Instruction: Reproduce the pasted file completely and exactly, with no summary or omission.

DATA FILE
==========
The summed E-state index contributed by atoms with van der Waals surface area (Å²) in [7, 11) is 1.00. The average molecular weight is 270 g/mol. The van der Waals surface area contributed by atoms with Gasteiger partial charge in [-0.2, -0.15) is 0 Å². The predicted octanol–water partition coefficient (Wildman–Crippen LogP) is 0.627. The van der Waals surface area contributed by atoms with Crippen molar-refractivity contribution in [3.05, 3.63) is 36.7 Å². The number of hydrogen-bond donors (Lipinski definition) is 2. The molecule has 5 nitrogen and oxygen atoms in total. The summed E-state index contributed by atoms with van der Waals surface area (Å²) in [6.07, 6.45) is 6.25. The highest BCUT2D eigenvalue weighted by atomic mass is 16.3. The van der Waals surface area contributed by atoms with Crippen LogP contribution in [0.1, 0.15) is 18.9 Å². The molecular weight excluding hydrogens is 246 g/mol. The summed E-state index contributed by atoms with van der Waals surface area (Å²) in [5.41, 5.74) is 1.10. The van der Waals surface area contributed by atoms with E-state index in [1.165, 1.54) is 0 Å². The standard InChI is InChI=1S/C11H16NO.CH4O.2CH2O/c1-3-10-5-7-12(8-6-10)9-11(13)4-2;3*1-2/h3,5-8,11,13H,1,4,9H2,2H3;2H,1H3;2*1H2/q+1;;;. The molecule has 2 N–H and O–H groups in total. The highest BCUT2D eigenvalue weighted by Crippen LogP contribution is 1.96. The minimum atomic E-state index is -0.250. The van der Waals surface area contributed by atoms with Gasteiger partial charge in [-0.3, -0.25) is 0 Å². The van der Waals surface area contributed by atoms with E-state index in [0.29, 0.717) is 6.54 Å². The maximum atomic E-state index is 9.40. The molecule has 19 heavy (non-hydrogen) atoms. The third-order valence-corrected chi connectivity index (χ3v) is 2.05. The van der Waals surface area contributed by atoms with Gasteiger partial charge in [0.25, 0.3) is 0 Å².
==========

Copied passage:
The summed E-state index contributed by atoms with van der Waals surface area (Å²) in [7, 11) is 1.00. The average molecular weight is 270 g/mol. The van der Waals surface area contributed by atoms with Gasteiger partial charge in [-0.2, -0.15) is 0 Å². The predicted octanol–water partition coefficient (Wildman–Crippen LogP) is 0.627. The van der Waals surface area contributed by atoms with Crippen molar-refractivity contribution in [3.05, 3.63) is 36.7 Å². The number of hydrogen-bond donors (Lipinski definition) is 2. The molecule has 5 nitrogen and oxygen atoms in total. The summed E-state index contributed by atoms with van der Waals surface area (Å²) in [6.07, 6.45) is 6.25. The highest BCUT2D eigenvalue weighted by atomic mass is 16.3. The van der Waals surface area contributed by atoms with Crippen LogP contribution in [0.1, 0.15) is 18.9 Å². The molecular weight excluding hydrogens is 246 g/mol. The summed E-state index contributed by atoms with van der Waals surface area (Å²) in [5.41, 5.74) is 1.10. The van der Waals surface area contributed by atoms with E-state index in [1.165, 1.54) is 0 Å². The standard InChI is InChI=1S/C11H16NO.CH4O.2CH2O/c1-3-10-5-7-12(8-6-10)9-11(13)4-2;3*1-2/h3,5-8,11,13H,1,4,9H2,2H3;2H,1H3;2*1H2/q+1;;;. The molecule has 2 N–H and O–H groups in total. The highest BCUT2D eigenvalue weighted by Crippen LogP contribution is 1.96. The minimum atomic E-state index is -0.250. The van der Waals surface area contributed by atoms with Gasteiger partial charge in [-0.3, -0.25) is 0 Å². The van der Waals surface area contributed by atoms with E-state index in [0.29, 0.717) is 6.54 Å². The maximum atomic E-state index is 9.40. The molecule has 19 heavy (non-hydrogen) atoms. The third-order valence-corrected chi connectivity index (χ3v) is 2.05. The van der Waals surface area contributed by atoms with Gasteiger partial charge in [0.25, 0.3) is 0 Å².